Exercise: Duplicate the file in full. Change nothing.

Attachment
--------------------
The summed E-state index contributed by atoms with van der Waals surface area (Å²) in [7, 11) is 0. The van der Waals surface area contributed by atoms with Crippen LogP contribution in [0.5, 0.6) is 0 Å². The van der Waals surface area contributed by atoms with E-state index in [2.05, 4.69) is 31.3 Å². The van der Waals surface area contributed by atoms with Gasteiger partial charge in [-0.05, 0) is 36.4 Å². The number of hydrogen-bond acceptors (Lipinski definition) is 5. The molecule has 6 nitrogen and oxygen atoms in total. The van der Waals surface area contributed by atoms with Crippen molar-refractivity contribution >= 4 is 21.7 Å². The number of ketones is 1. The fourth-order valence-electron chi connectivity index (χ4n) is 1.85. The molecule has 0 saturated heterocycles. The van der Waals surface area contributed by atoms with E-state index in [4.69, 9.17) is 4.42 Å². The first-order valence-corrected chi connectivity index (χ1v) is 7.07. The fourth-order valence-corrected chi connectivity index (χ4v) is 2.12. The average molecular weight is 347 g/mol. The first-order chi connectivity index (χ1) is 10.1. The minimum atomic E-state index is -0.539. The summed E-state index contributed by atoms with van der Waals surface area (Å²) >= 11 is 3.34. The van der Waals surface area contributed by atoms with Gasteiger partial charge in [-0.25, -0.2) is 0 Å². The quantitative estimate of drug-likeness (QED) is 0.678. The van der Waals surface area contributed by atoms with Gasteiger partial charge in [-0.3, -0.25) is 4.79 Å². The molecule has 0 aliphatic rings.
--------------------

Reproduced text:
The summed E-state index contributed by atoms with van der Waals surface area (Å²) in [7, 11) is 0. The van der Waals surface area contributed by atoms with Crippen LogP contribution in [0.5, 0.6) is 0 Å². The van der Waals surface area contributed by atoms with E-state index in [2.05, 4.69) is 31.3 Å². The van der Waals surface area contributed by atoms with Gasteiger partial charge in [-0.05, 0) is 36.4 Å². The number of hydrogen-bond acceptors (Lipinski definition) is 5. The molecule has 6 nitrogen and oxygen atoms in total. The van der Waals surface area contributed by atoms with Crippen molar-refractivity contribution >= 4 is 21.7 Å². The number of ketones is 1. The fourth-order valence-electron chi connectivity index (χ4n) is 1.85. The molecule has 0 saturated heterocycles. The van der Waals surface area contributed by atoms with E-state index in [4.69, 9.17) is 4.42 Å². The first-order valence-corrected chi connectivity index (χ1v) is 7.07. The fourth-order valence-corrected chi connectivity index (χ4v) is 2.12. The average molecular weight is 347 g/mol. The first-order chi connectivity index (χ1) is 10.1. The minimum atomic E-state index is -0.539. The summed E-state index contributed by atoms with van der Waals surface area (Å²) >= 11 is 3.34. The van der Waals surface area contributed by atoms with Gasteiger partial charge in [-0.25, -0.2) is 0 Å². The quantitative estimate of drug-likeness (QED) is 0.678. The van der Waals surface area contributed by atoms with Gasteiger partial charge in [-0.3, -0.25) is 4.79 Å². The molecule has 0 aliphatic rings.